The Mokarran Protection Society
In Rangiroa, French Polynesia, an association dedicated to the study and protection of the great hammerhead shark. The waters of French Polynesia are home to a charismatic animal with a still mysterious life cycle: the great hammerhead shark, also known as tamataroa by the inhabitants of the Tuamotus archipelago. Like other shark species, it benefits from enhanced protection in Polynesian waters, a zone of respite in the vast ocean where, like other sharks on the planet, it is threatened with extinction. The Mokarran Protection Society is working to learn more about these sharks in order to promote its preservation.
The great hammerhead shark is a super-predator of the oceans, at the top of the food pyramid, but fearful and harmless to man. In recent decades, overfishing and the degradation of its marine environment have rapidly led to its virtual disappearance from the oceans. However, there is one atoll in French Polynesia where this now rare shark is regularly observed: Rangiroa, in the Tuamotu archipelago. As the shark plays an important role in Polynesian culture, its inhabitants respectfully refer to it as tamataroa.
With a size of over 6m and an average mass of 350kg, it is one of the largest sharks in the world. It feeds on bony fish, rays, cephalopods (mainly squid), crustaceans and other sharks.
A lord in danger of extinction...
The great hammerhead shark family is a recent addition to the history of evolution. It first appeared around 20 million years ago, just as the first sharks began to populate our oceans 450 million years ago. To date, scientists have identified more than 10 different species within this family (Sphyrnidae). Two are found in Polynesia: the great hammerhead shark, Sphyrna mokarran (Rüppell, 1837) and the scalloped hammerhead shark, Sphyrna lewini (Griffith & Smith, 1834). The former is solitary and the latter more social, liking to live in small groups in Polynesia or in large schools, as in the Galapagos Islands. Both are great travelers, capable of long migrations over thousands of kilometers: a great mystery that remains unexplained to this day.
In Polynesia, the great hammerhead shark is found around the atolls, but also in the lagoons and passes. Does it come here to feed, reproduce or give birth?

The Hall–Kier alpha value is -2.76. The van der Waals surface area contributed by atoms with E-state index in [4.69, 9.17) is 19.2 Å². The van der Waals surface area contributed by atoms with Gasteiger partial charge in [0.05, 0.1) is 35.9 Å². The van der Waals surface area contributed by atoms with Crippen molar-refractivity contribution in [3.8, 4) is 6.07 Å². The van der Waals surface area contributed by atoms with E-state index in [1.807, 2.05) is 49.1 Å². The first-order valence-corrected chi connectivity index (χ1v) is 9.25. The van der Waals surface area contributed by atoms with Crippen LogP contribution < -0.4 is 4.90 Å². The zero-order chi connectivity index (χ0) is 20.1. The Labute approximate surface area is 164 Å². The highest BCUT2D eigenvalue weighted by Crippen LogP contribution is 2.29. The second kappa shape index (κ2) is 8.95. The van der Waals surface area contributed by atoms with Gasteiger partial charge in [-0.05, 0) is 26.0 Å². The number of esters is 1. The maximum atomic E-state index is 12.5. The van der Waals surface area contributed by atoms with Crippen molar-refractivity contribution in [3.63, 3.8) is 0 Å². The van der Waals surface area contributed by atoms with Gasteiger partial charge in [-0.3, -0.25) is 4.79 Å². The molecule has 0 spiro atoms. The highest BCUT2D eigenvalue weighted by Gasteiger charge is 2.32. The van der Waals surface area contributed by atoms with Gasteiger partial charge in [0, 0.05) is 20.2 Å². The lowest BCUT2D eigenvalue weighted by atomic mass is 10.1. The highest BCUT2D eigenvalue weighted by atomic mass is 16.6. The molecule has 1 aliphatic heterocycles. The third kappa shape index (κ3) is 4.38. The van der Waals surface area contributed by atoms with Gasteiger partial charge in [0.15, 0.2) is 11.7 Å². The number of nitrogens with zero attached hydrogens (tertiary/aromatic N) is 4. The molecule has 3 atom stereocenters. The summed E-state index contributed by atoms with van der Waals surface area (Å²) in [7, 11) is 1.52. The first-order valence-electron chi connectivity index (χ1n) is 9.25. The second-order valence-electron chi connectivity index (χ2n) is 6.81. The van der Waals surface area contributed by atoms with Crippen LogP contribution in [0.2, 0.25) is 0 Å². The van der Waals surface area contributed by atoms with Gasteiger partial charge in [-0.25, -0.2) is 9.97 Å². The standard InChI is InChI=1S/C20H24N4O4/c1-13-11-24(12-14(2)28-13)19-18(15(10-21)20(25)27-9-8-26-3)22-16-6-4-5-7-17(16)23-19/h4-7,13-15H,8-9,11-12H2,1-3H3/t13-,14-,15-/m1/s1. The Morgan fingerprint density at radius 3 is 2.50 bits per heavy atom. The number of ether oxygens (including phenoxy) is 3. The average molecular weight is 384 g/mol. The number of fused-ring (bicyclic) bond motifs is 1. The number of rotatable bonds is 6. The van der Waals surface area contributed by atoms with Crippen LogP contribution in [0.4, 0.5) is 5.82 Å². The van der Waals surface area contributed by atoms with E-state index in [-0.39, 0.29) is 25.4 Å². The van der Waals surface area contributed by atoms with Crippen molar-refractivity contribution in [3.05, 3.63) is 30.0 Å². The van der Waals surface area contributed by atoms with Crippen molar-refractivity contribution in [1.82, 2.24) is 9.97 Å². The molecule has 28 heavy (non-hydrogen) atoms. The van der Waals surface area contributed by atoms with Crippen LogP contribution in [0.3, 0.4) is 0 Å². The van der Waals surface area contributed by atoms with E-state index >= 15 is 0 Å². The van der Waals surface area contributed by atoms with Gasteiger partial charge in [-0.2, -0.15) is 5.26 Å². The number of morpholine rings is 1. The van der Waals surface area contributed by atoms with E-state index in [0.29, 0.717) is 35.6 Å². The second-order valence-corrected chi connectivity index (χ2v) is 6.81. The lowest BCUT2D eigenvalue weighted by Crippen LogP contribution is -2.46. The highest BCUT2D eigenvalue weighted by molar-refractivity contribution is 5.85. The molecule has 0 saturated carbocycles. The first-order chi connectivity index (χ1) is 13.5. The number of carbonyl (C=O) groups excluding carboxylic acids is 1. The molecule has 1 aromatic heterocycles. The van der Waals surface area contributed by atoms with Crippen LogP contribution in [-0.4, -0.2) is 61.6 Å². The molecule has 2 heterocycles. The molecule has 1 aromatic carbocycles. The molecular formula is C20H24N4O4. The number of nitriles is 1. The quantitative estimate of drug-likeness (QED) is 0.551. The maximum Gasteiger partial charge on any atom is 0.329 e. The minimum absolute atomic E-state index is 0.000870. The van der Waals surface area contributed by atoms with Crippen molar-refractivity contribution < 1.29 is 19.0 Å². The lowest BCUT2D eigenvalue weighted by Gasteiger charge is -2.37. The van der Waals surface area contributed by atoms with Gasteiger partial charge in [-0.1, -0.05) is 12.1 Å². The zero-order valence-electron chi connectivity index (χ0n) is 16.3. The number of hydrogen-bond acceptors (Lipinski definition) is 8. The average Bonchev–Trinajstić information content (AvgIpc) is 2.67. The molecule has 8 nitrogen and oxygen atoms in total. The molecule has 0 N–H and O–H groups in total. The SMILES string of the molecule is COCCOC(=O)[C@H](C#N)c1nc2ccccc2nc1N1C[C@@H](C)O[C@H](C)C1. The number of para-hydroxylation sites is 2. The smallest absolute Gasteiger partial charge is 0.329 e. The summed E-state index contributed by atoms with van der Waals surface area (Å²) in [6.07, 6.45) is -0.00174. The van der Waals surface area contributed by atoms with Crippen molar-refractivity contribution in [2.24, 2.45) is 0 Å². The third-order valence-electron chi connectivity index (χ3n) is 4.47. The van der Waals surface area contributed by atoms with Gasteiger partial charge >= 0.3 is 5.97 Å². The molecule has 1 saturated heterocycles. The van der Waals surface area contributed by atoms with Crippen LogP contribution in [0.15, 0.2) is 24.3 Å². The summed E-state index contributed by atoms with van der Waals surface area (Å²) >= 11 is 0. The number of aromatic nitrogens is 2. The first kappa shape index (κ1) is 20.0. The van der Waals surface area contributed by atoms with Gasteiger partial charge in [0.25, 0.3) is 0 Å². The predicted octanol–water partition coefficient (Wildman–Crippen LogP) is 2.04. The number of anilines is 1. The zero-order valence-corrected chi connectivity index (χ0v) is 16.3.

French Polynesia, a region particularly committed to shark conservation
Unfortunately, like many shark species worldwide, the great hammerhead is a victim of overfishing. Its imposing dorsal fin makes it a prime catch in the shark fin trade, a major factor in the global decline of these animals. It is estimated that the world population of great hammerheads has fallen by 80% in 70 years. This high mortality rate, combined with a long reproductive cycle, increases the risk of extinction for the species, which no longer has time to regenerate. As a result, the species has been classified as "Critically Endangered" since 2018, on the Red List of Threatened Species of the International Union for Conservation of Nature, the IUCN. There is an urgent need to protect it effectively, and Polynesia plays a central role in its conservation.
Located in the heart of the Pacific Ocean, French Polynesia has been one of the world's largest shark sanctuaries since 2012. Shark fishing and all forms of commercialization (fins, jewelry, jaws) are prohibited throughout the Polynesian Exclusive Economic Zone, which covers more than 5 million km².
Divers from all over the world make long journeys to come and observe the different species of shark: this unique sanctuary boasts over twenty of them. The great hammerhead shark, one of the rarest, is seen during the austral summer (December to March) in the Tuamotu archipelago, from Tikehau to Fakarava, but above all in the famous Tiputa pass at Rangiroa, as well as its lesser-known neighbor, the Avatoru pass.